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8 cool guinea pig facts you probably never knew before

We love our guinea pigs, but how much do we really understand them? Even veteran small-pet owners might not have the inside scoop on our favorite fuzz balls. While learning their secrets won’t necessarily help keep them healthy, it never hurts to understand where these little guys come from and why they do what they do. Check out these guinea pig facts, so you better know your animal.

Guinea pig hides out in the grass with flowers

Guinea pigs are rodents

Even though these creatures have “pig” in their name, they aren’t remotely related to swine. They are rodents, which means their family tree includes distant cousins such as hamsters and rats. Actually capybaras are more closely related to GPs, despite the big size difference. Also, you can still find wild guinea-pig cousins in South America where they come from.

They were domesticated 3,000 years ago

The Incas millennia ago were the first people to have guinea pigs as pets. That accounts for the animals’ wide variability in hair length and color (you can get a short- or long-haired breed). It also explains why they’ve taken so well to us humans – we’ve been together for ages. Later in the 1500s, the Spanish took them back to Europe to keep as fancy animal companions, possibly for the low price of one guinea, hence the name.

Their teeth never stop growing

Guinea-pig pups (baby cavies) have teeth at birth! While fun toys and wood will help keep these pets entertained, what they really need to counteract their never-ending tooth growth is lots and lots of hay. The particles in grasses that allow it to stand up straight work to grind down your pig’s teeth as she eats. Keep an unlimited supply in the cage (replace unwanted pieces daily) and keep your eye on those chompers. Get her to a vet straight away if they go crooked.

You may see them “popcorn”

Hopefully, you’ll have the opportunity to watch your pet’s telltale sign of happiness: popcorning. Named after the motion you see when corn explodes from heat, the rodent version involves lots of bouncing up and down, usually while wiggling. Don’t worry; this is almost always a good thing (and you’ll notice signs of fear if it isn’t).

Two guinea pigs sit in their owners hand

They’re very social

Always keep this animal with a friend as they need a lot of social stimulation. However, that means they enjoy interacting with us too. Make sure you have plenty of room for a pair or herd of piggies (and get them neutered if needed). Fill out playtime by providing outdoor activities (safely monitored) and plenty of toys or other enrichment activities.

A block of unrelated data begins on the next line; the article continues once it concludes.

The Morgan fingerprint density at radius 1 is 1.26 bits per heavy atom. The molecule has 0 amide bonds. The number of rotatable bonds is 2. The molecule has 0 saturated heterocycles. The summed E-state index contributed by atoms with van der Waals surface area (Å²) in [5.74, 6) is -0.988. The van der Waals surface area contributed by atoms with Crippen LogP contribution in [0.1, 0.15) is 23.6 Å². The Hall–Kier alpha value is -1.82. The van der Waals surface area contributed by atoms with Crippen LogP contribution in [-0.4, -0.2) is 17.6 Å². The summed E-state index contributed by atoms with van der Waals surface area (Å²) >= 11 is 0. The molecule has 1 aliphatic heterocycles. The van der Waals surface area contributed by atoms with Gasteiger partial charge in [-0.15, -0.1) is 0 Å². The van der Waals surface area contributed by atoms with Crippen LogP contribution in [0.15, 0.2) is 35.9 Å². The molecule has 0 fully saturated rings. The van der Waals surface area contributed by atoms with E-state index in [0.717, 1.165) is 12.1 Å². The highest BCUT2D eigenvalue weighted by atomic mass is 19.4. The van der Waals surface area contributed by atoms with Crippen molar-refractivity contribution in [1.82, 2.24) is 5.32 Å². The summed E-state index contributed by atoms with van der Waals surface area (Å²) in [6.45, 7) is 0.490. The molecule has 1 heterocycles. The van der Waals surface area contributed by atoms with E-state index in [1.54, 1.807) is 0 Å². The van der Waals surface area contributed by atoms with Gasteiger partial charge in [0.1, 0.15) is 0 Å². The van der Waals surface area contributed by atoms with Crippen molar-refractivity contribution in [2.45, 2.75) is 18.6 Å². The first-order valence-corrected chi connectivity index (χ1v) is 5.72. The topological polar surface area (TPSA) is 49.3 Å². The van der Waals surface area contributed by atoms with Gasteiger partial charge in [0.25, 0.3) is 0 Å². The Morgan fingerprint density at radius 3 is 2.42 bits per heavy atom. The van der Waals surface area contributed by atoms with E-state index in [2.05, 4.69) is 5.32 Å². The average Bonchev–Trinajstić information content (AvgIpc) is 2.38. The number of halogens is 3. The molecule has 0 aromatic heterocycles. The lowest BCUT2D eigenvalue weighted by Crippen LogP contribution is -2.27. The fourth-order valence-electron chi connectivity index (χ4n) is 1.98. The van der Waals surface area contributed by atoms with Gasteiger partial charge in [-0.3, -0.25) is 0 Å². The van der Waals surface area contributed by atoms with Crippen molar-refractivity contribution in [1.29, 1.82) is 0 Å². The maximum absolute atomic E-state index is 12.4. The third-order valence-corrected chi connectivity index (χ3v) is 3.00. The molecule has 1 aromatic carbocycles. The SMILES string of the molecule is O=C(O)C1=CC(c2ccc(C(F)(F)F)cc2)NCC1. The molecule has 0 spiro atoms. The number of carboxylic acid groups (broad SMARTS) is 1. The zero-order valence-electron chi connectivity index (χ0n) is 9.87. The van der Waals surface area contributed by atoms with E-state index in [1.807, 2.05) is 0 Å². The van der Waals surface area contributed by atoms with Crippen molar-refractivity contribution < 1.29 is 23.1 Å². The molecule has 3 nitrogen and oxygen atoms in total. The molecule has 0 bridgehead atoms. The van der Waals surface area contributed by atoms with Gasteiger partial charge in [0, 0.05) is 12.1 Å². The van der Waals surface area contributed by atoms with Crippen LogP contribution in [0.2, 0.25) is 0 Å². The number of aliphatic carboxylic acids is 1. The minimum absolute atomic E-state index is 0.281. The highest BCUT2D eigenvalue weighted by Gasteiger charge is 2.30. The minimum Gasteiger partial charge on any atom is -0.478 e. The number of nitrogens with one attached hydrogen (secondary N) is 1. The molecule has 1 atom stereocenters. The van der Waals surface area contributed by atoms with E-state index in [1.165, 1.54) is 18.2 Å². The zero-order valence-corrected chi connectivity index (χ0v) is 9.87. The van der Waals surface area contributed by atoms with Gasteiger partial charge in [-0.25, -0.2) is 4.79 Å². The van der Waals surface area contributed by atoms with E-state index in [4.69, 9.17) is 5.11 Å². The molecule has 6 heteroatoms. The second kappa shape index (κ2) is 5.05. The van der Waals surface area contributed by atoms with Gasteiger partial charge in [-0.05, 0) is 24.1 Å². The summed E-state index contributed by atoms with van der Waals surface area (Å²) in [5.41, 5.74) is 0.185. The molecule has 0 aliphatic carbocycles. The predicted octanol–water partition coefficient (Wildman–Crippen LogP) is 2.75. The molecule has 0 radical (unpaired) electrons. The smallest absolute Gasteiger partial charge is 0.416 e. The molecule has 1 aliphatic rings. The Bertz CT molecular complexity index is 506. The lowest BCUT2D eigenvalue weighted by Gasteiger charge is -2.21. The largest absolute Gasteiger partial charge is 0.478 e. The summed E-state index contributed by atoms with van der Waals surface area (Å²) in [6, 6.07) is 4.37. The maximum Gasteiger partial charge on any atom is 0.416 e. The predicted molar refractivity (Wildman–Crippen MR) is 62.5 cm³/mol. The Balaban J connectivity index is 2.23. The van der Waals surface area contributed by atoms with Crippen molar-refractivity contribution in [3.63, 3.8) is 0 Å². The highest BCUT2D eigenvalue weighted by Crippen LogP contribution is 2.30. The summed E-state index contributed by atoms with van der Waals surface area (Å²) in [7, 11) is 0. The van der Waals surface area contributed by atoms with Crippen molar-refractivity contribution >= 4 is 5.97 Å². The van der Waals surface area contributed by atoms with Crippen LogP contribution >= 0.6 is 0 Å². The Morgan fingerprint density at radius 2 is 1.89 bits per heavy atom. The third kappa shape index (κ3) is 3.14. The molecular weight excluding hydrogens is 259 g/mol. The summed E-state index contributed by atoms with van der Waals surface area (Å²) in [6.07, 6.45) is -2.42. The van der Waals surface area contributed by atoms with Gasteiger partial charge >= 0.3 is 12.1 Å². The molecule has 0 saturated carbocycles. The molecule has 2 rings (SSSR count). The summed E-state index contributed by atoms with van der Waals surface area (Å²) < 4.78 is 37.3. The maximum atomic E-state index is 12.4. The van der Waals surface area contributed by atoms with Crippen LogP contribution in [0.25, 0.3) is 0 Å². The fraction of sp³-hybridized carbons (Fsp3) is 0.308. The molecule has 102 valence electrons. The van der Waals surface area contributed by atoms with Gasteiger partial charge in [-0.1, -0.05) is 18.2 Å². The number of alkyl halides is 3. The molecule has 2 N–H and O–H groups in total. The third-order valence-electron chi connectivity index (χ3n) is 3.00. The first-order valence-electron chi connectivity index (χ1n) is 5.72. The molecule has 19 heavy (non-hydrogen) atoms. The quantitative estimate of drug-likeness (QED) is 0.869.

You’ll hear lots of noise from them

Your pet loves to talk to her friends, so prepare to hear tons of noise from the cage. It can take a few weeks to begin deciphering this language, but pretty soon you’ll understand the difference between a chirp and a purr. Mostly, you can ignore these (or capture cute videos of them) though you want to have a solid idea of which ones are fear-based and know how to respond accordingly.

Piggies don’t make Vitamin C

This makes guinea pigs similar to humans and different from many other creatures – both of us need to consume this vitamin daily. If we don’t, we’ll wind up with scurvy, which often involves bad digestion or hair falling out for your pet. Don’t reach for the supplements, though. Instead, rely on yummy fresh fruits and veggies that you can both share. 

As crepuscular animals, they love dawn and dusk

Guinea pigs aren’t nocturnal or diurnal, but like the semi-dark times of the day. Additionally, they often don’t fall asleep for long periods and certainly not all night. Most prefer to take short naps continuously and then spend the rest of the time awake, searching for food in the wild. This works well for humans too as we can set aside some playtime and then dim the lights when they need to rest.

As so many guinea-pig pros will tell you, the most important fact to know is that these sweeties are actually pretty fragile and need a lot of special care. Try not to think of them as a starter pet or an easy one. While they certainly don’t require as many walks as a dog, you have to pay close attention to their habitat, feeding schedule, and grooming. All in all, you may find it tricky, though totally worth it, to hang out with these little bundles of joy.

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Rebekkah Adams
Rebekkah’s been a writer and editor for more than 10 years, both in print and digital. In addition to writing about pets…
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